High Voltage Tosca in Cologne

This dramatic production engaged with fine
vocals and an exhilarating choir. With his vocal gravitas, Samuel Youn as
Scarpia dominated the stage. The Te Deum made for one of the more
epically scaled opera scenes I witnessed this season. The director moved
the opera from Puccini’s originally intended 1800 to the end of WW II
in fascist Italy. It wasn’t too farfetched after Lucia
yesterday, so I didn’t mind. The idea of history repeating seemed

While the audience sits down, the priest is already preparing mass.
Choir members pray in the pews. Thilo Reinhardt’s staging already
invites intimate audience involvement. Bombs drop and explode around the
church. Once in awhile the stage would reverberate. Luke Stoker carried the
role of Catholic priest here with conviction and his singing kept me

In a flashy pink dress, Ingela Brimberg as Floria had a highly charged
voice and the required dramatic flair to enrich the thespian nature of her
character. Her vibrant voice phrased her passage with great urgency. In
“Vissi d’arte” she reached all her notes resonantly. Her
voice went the distance. Disappointing chemistry with Lance Ryan’s
Mario made their scenes only mildly sensual, especially in their love duet

Ms. Brimberg cast a bit of a shadow with her ardor. I expected Mr. Ryan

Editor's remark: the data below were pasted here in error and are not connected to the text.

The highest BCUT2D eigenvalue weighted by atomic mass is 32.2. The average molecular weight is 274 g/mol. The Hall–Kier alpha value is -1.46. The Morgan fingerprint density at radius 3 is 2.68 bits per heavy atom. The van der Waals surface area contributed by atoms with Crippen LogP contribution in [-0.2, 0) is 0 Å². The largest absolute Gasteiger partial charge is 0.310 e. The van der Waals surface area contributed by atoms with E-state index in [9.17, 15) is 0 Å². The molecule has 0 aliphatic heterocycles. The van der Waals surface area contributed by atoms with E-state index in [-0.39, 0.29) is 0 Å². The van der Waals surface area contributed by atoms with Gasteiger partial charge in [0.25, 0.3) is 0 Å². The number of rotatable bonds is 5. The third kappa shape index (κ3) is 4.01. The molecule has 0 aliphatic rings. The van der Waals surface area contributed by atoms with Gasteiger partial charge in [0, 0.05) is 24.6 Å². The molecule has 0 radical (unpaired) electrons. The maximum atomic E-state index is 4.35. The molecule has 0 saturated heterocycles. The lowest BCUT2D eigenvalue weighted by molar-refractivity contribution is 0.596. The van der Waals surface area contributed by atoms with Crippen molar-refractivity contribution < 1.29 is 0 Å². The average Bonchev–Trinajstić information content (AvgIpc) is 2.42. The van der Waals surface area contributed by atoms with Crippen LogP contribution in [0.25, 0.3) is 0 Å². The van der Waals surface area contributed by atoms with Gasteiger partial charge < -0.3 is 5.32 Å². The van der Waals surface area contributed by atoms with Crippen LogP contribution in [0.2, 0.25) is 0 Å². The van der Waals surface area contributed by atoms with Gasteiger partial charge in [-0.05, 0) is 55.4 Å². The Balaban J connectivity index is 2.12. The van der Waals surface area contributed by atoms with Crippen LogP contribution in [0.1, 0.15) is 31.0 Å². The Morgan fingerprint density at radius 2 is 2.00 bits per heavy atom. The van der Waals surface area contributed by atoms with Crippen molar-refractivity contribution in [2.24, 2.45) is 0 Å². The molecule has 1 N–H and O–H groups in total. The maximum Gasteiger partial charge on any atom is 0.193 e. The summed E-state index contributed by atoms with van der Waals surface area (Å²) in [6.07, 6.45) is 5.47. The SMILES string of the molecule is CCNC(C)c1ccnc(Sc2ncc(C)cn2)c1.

to give back more. I did not get carried away by his “Recondita
armonia”. In his interactions with Angelotti, he was also
overshadowed by the revolutionary zeal in Lucas Singer’s engrossing
voice. Still, I was quite taken by Mr. Ryan’s “E lucevan le
stelle” in Act III. His drama skills convinced.

The star of the evening, Youn intimidated as his powerfully
authoritarian Scarpia commanded the stage. His voice resonated with
grounding depth with a devious, even bitter, character. He made this role
his own. The opera is worth seeing just for him and that marvelous Te Deum
with banners and inflamed torches held by the superlative choir. A truly
exhilarating climax to Act I amplified by the contrast with the preceding

Claude Schnitzler made the Gurzenich Orchester Koln have moments of
brilliance with colorful woodwinds. The strings carried a great depth. He
propelled Puccini’s musical momentum forward as the singers kept
firing up their voices. Schnitzler balanced all the dynamic vocal forces
bringing out all the violence, power, and passion in the Italian
composer’s score.

The Chor of Oper Koln enriched the staging with an impressive sonority
dosed with a surging energy. Reinhardt’s incorporation of the
individual singers proved highly effective. Exhilarating to hear the
choir’s members engage so vigorously. They brought grandeur to this
production. The vocal intensity invigorated Paul Zoller’s simple set,
meant to elevate the vocal drama.

It was remarkable to see two similarly dislocated productions, one over
the top and uneven; the other properly balanced and vocally superb. Oper
Koln’s Tosca captivates and leaves an epic impression. Even
though it is not set in the time that Puccini ascribed, this Tosca
hit her notes very high.

David Pinedo

image_description=Ingela Brimberg as Tosca and Lance Ryan as Cavaradossi [Photo © Klaus Lefebvre]
product_title=High Voltage Tosca in Cologne
product_by=A review by David Pinedo
product_id=Above: Ingela Brimberg as Tosca and Lance Ryan as Cavaradossi [Photo © Klaus Lefebvre]